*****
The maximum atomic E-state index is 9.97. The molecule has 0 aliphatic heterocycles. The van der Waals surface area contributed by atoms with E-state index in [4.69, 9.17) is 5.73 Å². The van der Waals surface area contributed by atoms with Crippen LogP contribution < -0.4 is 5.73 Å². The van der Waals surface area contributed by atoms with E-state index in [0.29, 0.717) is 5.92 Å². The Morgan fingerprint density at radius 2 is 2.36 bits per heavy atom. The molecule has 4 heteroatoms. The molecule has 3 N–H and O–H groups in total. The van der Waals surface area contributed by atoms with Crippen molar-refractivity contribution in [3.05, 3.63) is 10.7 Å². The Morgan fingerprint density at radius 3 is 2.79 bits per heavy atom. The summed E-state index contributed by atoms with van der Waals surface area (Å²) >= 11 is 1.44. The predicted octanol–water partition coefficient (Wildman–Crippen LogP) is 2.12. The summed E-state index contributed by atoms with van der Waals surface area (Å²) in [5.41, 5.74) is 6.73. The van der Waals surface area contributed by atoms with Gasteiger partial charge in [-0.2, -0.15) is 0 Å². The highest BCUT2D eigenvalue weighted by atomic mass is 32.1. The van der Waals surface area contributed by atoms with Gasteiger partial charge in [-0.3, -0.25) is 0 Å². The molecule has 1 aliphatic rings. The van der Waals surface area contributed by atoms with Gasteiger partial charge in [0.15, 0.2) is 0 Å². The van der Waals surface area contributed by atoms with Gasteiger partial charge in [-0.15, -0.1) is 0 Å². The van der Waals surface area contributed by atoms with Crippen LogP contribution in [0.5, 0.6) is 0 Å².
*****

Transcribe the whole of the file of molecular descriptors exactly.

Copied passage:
The maximum atomic E-state index is 9.97. The molecule has 0 aliphatic heterocycles. The van der Waals surface area contributed by atoms with E-state index in [4.69, 9.17) is 5.73 Å². The van der Waals surface area contributed by atoms with Crippen LogP contribution < -0.4 is 5.73 Å². The van der Waals surface area contributed by atoms with E-state index in [0.29, 0.717) is 5.92 Å². The Morgan fingerprint density at radius 2 is 2.36 bits per heavy atom. The molecule has 4 heteroatoms. The molecule has 3 N–H and O–H groups in total. The van der Waals surface area contributed by atoms with Crippen molar-refractivity contribution in [3.05, 3.63) is 10.7 Å². The Morgan fingerprint density at radius 3 is 2.79 bits per heavy atom. The summed E-state index contributed by atoms with van der Waals surface area (Å²) >= 11 is 1.44. The predicted octanol–water partition coefficient (Wildman–Crippen LogP) is 2.12. The summed E-state index contributed by atoms with van der Waals surface area (Å²) in [5.41, 5.74) is 6.73. The van der Waals surface area contributed by atoms with Gasteiger partial charge in [-0.2, -0.15) is 0 Å². The highest BCUT2D eigenvalue weighted by atomic mass is 32.1. The van der Waals surface area contributed by atoms with Gasteiger partial charge in [-0.3, -0.25) is 0 Å². The molecule has 1 aliphatic rings. The van der Waals surface area contributed by atoms with Gasteiger partial charge in [0.15, 0.2) is 0 Å². The van der Waals surface area contributed by atoms with Gasteiger partial charge in [-0.15, -0.1) is 0 Å². The van der Waals surface area contributed by atoms with Crippen LogP contribution in [0.5, 0.6) is 0 Å².